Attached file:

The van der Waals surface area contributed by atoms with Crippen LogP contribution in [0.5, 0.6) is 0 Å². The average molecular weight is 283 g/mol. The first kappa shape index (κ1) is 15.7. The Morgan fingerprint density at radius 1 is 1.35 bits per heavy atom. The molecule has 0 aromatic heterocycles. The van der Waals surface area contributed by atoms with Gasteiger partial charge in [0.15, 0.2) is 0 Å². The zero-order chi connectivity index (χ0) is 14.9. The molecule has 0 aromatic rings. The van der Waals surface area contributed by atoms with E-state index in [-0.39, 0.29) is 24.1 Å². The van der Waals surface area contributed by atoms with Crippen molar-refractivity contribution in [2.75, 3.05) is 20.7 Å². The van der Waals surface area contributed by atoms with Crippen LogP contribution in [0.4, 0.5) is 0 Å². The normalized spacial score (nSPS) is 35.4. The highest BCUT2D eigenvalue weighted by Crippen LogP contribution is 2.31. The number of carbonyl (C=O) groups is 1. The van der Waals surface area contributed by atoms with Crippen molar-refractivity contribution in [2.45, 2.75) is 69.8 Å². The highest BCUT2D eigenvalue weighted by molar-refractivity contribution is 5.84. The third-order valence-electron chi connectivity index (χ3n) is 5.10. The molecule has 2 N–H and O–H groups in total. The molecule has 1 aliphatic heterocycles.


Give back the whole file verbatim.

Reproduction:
The van der Waals surface area contributed by atoms with Crippen LogP contribution in [0.5, 0.6) is 0 Å². The average molecular weight is 283 g/mol. The first kappa shape index (κ1) is 15.7. The Morgan fingerprint density at radius 1 is 1.35 bits per heavy atom. The molecule has 0 aromatic heterocycles. The van der Waals surface area contributed by atoms with Gasteiger partial charge in [0.15, 0.2) is 0 Å². The zero-order chi connectivity index (χ0) is 14.9. The molecule has 0 aromatic rings. The van der Waals surface area contributed by atoms with E-state index in [-0.39, 0.29) is 24.1 Å². The van der Waals surface area contributed by atoms with Crippen molar-refractivity contribution in [2.75, 3.05) is 20.7 Å². The van der Waals surface area contributed by atoms with Crippen LogP contribution in [0.4, 0.5) is 0 Å². The normalized spacial score (nSPS) is 35.4. The highest BCUT2D eigenvalue weighted by Crippen LogP contribution is 2.31. The number of carbonyl (C=O) groups is 1. The van der Waals surface area contributed by atoms with Crippen molar-refractivity contribution in [2.45, 2.75) is 69.8 Å². The highest BCUT2D eigenvalue weighted by molar-refractivity contribution is 5.84. The third-order valence-electron chi connectivity index (χ3n) is 5.10. The molecule has 2 N–H and O–H groups in total. The molecule has 1 aliphatic heterocycles.